JournalsjemsVol. 21, No. 4pp. 1229–1269

Primality testing with Gaussian periods

  • Hendrik W. Lenstra, Jr.

    Universiteit Leiden, Netherlands
  • Carl B. Pomerance

    Dartmouth College, Hanover, USA
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We exhibit a deterministic algorithm that, for some effectively computable real number cc, decides whether a given integer n>1n > 1 is prime within time logn)6(2+loglogn)c\mathrm {log} n)^6\cdot(2+\mathrm {log\log} n)^c. The same result, with 21/2 in place of 66, was proved by Agrawal, Kayal, and Saxena. Our algorithm follows the same pattern as theirs, performing computations in an auxiliary ring extension of Z/nZ\mathbb Z/n\mathbb Z. We allow our rings to be generated by Gaussian periods rather than by roots of unity, which leaves us greater freedom in the selection of the auxiliary parameters and enables us to obtain a better run time estimate. The proof depends on results in analytic number theory and on the following theorem from additive number theory, which was provided by D. Bleichenbacher: if tt is a real number with 0<t10 < t \le1, and SS is an open subset of the interval (0,t)(0,t) with Sdx/x>t\int_S\mathrm d x/x > t, then each real number greater than or equal to 1 is in the additive semigroup generated by SS. A byproduct of our main result is an improved algorithm for constructing finite fields of given characteristic and approximately given degree.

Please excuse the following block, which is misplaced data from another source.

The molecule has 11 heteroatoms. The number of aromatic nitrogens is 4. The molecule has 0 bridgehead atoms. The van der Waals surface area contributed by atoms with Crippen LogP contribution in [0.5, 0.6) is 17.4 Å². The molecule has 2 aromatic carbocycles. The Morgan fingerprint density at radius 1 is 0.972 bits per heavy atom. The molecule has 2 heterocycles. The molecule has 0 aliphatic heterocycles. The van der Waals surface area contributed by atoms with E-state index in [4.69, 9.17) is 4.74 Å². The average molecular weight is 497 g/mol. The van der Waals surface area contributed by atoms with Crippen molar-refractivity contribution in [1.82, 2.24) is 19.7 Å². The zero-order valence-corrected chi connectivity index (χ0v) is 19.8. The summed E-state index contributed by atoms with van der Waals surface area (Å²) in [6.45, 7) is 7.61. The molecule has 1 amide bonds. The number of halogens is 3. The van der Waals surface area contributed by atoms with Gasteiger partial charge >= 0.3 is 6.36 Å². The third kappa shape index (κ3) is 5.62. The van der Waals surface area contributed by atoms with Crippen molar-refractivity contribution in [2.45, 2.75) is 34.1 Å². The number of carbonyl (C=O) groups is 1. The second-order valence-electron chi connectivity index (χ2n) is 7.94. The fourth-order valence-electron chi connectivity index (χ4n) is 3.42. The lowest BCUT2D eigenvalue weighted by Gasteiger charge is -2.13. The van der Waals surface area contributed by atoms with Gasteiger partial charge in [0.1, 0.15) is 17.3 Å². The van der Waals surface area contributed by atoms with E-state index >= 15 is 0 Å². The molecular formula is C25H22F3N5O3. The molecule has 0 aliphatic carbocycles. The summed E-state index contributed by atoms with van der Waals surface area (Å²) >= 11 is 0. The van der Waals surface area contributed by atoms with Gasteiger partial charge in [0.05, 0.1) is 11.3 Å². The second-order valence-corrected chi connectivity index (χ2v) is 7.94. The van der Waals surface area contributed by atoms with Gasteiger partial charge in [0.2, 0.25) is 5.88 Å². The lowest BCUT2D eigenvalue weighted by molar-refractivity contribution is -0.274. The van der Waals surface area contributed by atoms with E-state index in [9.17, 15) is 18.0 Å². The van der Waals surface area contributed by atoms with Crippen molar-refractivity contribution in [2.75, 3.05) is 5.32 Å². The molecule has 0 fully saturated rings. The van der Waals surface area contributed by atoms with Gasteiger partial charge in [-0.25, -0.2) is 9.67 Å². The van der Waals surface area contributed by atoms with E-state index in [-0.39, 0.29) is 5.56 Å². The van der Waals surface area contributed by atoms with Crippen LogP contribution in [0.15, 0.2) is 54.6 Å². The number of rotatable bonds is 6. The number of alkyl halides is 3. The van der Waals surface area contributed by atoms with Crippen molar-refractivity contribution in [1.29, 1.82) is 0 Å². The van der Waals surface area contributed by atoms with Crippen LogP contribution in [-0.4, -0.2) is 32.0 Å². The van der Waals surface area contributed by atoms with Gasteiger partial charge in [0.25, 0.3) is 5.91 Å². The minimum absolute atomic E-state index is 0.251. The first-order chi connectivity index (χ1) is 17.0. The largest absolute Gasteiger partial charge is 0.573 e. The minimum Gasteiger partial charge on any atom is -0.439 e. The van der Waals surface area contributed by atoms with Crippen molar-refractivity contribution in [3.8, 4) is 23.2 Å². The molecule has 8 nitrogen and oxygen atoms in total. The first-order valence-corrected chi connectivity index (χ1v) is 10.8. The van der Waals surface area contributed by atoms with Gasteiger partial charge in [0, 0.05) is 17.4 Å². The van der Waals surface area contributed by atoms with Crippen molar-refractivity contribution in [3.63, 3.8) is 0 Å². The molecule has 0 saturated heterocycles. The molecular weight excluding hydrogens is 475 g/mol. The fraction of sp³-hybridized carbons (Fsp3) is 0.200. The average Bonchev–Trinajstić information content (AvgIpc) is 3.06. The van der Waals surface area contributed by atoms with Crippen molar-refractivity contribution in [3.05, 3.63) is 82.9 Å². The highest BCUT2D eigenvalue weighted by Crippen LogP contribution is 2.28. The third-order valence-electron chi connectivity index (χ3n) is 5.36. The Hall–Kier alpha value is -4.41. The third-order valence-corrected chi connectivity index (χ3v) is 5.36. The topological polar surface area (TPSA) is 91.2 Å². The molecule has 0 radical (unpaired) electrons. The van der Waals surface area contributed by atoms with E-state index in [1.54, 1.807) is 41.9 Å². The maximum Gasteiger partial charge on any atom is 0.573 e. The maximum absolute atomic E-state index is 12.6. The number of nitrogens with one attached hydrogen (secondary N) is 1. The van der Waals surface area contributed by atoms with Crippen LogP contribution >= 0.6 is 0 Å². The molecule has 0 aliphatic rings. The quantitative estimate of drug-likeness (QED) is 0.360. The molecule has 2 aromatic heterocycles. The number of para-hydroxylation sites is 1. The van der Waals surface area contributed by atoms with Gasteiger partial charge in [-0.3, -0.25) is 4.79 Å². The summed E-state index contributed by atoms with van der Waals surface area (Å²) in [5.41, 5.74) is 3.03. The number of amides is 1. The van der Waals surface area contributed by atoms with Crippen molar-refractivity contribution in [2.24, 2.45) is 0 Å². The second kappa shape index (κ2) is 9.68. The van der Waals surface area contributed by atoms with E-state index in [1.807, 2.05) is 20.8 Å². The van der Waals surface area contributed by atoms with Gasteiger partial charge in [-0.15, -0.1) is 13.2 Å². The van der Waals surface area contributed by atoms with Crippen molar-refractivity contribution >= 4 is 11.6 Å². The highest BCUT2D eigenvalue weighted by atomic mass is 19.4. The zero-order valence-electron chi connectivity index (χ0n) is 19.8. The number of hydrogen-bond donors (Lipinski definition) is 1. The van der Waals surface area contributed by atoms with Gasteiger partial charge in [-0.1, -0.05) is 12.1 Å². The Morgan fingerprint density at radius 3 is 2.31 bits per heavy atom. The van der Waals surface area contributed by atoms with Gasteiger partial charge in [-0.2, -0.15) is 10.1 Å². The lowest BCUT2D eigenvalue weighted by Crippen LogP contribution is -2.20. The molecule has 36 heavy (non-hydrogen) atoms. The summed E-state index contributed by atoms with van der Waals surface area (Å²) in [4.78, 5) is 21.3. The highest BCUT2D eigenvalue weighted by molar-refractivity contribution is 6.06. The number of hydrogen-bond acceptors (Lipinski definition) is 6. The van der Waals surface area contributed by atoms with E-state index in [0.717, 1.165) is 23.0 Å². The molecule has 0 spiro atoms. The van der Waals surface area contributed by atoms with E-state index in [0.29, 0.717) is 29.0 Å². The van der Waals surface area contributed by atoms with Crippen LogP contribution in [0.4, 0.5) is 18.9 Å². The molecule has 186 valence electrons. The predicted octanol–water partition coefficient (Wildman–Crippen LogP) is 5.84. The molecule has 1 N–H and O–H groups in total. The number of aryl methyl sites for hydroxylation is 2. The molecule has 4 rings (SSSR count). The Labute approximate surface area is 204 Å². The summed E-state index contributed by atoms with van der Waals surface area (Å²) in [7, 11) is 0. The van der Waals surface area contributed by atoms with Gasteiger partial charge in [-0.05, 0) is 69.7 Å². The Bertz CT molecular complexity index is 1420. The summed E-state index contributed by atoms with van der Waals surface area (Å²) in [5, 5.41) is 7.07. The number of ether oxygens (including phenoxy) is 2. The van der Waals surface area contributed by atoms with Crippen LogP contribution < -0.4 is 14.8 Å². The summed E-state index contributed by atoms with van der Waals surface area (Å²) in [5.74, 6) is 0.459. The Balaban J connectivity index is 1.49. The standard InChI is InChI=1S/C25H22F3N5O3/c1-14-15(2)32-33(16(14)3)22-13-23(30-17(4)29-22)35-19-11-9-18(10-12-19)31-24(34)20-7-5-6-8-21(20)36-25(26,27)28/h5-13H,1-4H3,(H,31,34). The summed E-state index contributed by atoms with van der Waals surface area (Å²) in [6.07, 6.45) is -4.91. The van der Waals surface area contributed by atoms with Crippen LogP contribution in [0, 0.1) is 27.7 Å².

Cite this article

Hendrik W. Lenstra, Jr., Carl B. Pomerance, Primality testing with Gaussian periods. J. Eur. Math. Soc. 21 (2019), no. 4, pp. 1229–1269

DOI 10.4171/JEMS/861